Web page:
Olive trees, native to the Mediterranean area, parts of Asia and parts of Africa, can now be found all over the world. As the demand for olive products has increased, so has the need to protect the trees from fungi and pests that threaten their crop. Fruit flies and infections that cause wilting and knots are the most prevalent afflictions of olive trees.
Mediterranean Fruit Fly
Characterised by a black thorax with silver markings, a tan abdomen and clear wings with two brown stripes, Mediterranean fruit flies thrive throughout the world. Mediterranean fruit flies lay their eggs under the olives' skin. After hatching, the larvae feed on the fruit for about six to 11 days. When the larvae leave the olives they have inhabited, the fruit is ruined.
Olive Fruit Fly
A mature olive fruit fly has a brown thorax, head and abdomen with markings in a darker colour. Yellow or white patches appear on its thorax and black spots occur on its wing tips. A female olive fruit fly has a pointed structure at the end of its abdomen to puncture olives and then lay its eggs. As fruit fly offspring feed on the olives, other bacteria infect the fruit.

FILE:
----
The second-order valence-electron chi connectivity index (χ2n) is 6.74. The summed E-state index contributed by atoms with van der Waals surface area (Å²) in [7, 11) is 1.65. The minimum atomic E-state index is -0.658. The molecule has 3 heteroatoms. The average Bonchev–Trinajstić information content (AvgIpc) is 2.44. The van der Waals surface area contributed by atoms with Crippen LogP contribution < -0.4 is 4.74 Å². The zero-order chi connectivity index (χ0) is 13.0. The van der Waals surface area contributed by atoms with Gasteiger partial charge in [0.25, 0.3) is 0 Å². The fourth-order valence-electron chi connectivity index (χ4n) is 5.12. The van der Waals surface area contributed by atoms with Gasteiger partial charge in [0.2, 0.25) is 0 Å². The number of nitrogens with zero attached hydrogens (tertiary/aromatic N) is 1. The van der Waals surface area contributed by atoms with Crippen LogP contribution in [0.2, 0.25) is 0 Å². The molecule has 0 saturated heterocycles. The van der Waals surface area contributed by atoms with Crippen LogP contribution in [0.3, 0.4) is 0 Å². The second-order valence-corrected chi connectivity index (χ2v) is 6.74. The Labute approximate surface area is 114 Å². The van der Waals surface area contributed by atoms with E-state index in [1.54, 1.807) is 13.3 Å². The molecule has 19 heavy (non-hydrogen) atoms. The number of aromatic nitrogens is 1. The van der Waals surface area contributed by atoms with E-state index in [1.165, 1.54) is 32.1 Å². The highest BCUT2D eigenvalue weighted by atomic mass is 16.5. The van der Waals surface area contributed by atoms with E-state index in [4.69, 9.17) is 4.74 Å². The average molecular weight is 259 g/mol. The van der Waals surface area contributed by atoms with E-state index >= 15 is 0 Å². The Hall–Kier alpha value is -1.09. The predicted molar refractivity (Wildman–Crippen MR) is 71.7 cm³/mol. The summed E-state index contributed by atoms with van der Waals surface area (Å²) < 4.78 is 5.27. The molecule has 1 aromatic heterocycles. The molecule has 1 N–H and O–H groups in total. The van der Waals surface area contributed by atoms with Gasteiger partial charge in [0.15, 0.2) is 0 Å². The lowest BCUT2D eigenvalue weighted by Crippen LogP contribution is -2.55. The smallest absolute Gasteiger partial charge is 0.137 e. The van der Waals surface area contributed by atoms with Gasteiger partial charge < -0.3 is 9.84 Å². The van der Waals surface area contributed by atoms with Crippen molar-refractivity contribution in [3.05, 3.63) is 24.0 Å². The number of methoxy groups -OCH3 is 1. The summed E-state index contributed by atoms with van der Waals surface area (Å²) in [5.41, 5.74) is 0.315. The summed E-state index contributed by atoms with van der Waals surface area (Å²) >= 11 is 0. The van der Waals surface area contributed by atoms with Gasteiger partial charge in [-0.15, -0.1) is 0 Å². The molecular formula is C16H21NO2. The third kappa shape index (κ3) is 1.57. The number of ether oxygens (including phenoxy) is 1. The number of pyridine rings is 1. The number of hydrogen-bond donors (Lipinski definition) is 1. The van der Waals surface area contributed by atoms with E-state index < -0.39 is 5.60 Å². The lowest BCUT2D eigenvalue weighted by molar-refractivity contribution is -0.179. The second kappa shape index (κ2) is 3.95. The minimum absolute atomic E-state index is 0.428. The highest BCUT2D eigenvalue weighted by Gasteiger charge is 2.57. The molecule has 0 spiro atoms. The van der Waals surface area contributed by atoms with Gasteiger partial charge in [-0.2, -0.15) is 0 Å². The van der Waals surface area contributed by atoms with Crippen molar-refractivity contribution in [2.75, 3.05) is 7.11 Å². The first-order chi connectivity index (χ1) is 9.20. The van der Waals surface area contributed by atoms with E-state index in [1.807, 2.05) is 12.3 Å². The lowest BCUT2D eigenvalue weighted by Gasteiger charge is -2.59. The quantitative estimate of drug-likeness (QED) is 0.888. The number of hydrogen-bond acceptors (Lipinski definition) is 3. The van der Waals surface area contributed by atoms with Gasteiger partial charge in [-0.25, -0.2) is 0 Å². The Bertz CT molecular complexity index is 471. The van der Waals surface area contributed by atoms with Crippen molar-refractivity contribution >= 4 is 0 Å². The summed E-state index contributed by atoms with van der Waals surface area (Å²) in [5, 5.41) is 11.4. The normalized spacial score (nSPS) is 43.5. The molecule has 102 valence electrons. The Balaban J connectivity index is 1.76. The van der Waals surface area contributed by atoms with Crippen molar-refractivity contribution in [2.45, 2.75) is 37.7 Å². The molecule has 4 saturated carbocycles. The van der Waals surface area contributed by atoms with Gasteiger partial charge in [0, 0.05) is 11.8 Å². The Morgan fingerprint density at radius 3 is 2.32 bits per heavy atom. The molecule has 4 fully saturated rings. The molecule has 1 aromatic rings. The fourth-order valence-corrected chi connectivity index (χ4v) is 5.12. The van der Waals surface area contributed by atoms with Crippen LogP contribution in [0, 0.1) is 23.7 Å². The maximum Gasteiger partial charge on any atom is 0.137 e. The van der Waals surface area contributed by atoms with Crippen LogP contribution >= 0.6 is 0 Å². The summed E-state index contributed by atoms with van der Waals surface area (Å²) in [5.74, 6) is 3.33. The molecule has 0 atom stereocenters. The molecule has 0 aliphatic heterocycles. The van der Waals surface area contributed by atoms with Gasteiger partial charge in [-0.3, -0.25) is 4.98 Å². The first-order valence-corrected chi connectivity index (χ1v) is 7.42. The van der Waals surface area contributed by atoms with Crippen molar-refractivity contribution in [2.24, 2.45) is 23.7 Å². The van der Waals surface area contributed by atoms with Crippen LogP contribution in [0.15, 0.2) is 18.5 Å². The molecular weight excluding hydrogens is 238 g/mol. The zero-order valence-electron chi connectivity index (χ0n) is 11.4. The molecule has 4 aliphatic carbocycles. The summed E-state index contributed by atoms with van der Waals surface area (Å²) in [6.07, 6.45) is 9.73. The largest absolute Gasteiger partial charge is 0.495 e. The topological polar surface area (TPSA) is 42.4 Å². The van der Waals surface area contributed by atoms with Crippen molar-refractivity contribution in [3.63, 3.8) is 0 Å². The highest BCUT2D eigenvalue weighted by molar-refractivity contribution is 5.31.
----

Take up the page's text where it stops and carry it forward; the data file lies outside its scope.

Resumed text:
A soil-inhabiting fungus causes verticillium wilt. The fungus attacks olive trees through natural wounds in the root system, then spreads upward through spores.Verticillium wilt causes chronic symptoms such as small, yellow foliage, leaf scorch or browning, slow growth, abnormally heavy seed crops and dieback of shoots and branches. Acute symptoms include curling, drying leaves, abnormal red or yellow colouring, partial defoliation, wilting and branch dieback.
Olive knot is a bacterial infection brought on by the use of infected pruning tools during the rainy months. It's characterised by swelling on the tree branches, leaves and trunk. To prevent infection, use a fungicide to stop bacteria from entering through tree wounds. Disinfecting pruning equipment and carefully pruning trees during the dry season are other preventive measures.